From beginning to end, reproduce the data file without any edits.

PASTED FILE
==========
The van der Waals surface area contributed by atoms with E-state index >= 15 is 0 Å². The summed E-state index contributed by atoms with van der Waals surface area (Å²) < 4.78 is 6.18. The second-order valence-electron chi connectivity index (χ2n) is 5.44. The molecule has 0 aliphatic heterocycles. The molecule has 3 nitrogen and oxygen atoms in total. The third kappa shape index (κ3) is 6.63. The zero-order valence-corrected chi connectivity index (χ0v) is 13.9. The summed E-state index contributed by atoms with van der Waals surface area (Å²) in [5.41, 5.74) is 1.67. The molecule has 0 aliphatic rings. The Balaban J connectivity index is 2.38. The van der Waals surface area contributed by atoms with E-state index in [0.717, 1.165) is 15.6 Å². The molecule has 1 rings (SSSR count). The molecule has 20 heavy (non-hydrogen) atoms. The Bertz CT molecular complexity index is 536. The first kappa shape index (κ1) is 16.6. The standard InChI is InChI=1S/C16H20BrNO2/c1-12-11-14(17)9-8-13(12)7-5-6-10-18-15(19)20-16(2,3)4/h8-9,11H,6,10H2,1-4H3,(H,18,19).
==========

The van der Waals surface area contributed by atoms with E-state index >= 15 is 0 Å². The summed E-state index contributed by atoms with van der Waals surface area (Å²) < 4.78 is 6.18. The second-order valence-electron chi connectivity index (χ2n) is 5.44. The molecule has 0 aliphatic heterocycles. The molecule has 3 nitrogen and oxygen atoms in total. The third kappa shape index (κ3) is 6.63. The zero-order valence-corrected chi connectivity index (χ0v) is 13.9. The summed E-state index contributed by atoms with van der Waals surface area (Å²) in [5.41, 5.74) is 1.67. The molecule has 0 aliphatic rings. The Balaban J connectivity index is 2.38. The van der Waals surface area contributed by atoms with E-state index in [0.717, 1.165) is 15.6 Å². The molecule has 1 rings (SSSR count). The molecule has 20 heavy (non-hydrogen) atoms. The Bertz CT molecular complexity index is 536. The first kappa shape index (κ1) is 16.6. The standard InChI is InChI=1S/C16H20BrNO2/c1-12-11-14(17)9-8-13(12)7-5-6-10-18-15(19)20-16(2,3)4/h8-9,11H,6,10H2,1-4H3,(H,18,19).